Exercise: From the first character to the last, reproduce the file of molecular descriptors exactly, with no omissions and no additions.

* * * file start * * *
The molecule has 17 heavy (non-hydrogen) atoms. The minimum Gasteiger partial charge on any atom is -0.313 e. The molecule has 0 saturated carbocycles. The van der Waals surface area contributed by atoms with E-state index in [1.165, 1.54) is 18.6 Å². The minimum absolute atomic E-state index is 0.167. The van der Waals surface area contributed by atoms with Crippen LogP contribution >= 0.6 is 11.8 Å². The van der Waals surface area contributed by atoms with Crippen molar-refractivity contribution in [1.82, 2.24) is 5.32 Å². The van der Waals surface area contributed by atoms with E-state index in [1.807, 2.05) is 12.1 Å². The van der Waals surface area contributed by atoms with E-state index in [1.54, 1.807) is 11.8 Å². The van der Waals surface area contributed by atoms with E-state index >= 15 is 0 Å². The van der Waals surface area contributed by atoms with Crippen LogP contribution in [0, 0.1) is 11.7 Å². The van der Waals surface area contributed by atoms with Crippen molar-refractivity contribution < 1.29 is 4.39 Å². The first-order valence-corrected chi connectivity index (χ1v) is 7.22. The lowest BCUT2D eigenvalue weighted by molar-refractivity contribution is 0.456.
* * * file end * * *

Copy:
The molecule has 17 heavy (non-hydrogen) atoms. The minimum Gasteiger partial charge on any atom is -0.313 e. The molecule has 0 saturated carbocycles. The van der Waals surface area contributed by atoms with E-state index in [1.165, 1.54) is 18.6 Å². The minimum absolute atomic E-state index is 0.167. The van der Waals surface area contributed by atoms with Crippen LogP contribution >= 0.6 is 11.8 Å². The van der Waals surface area contributed by atoms with Crippen molar-refractivity contribution in [1.82, 2.24) is 5.32 Å². The van der Waals surface area contributed by atoms with E-state index in [1.807, 2.05) is 12.1 Å². The van der Waals surface area contributed by atoms with E-state index in [1.54, 1.807) is 11.8 Å². The van der Waals surface area contributed by atoms with E-state index >= 15 is 0 Å². The van der Waals surface area contributed by atoms with Crippen LogP contribution in [0, 0.1) is 11.7 Å². The van der Waals surface area contributed by atoms with Crippen molar-refractivity contribution < 1.29 is 4.39 Å². The first-order valence-corrected chi connectivity index (χ1v) is 7.22. The lowest BCUT2D eigenvalue weighted by molar-refractivity contribution is 0.456.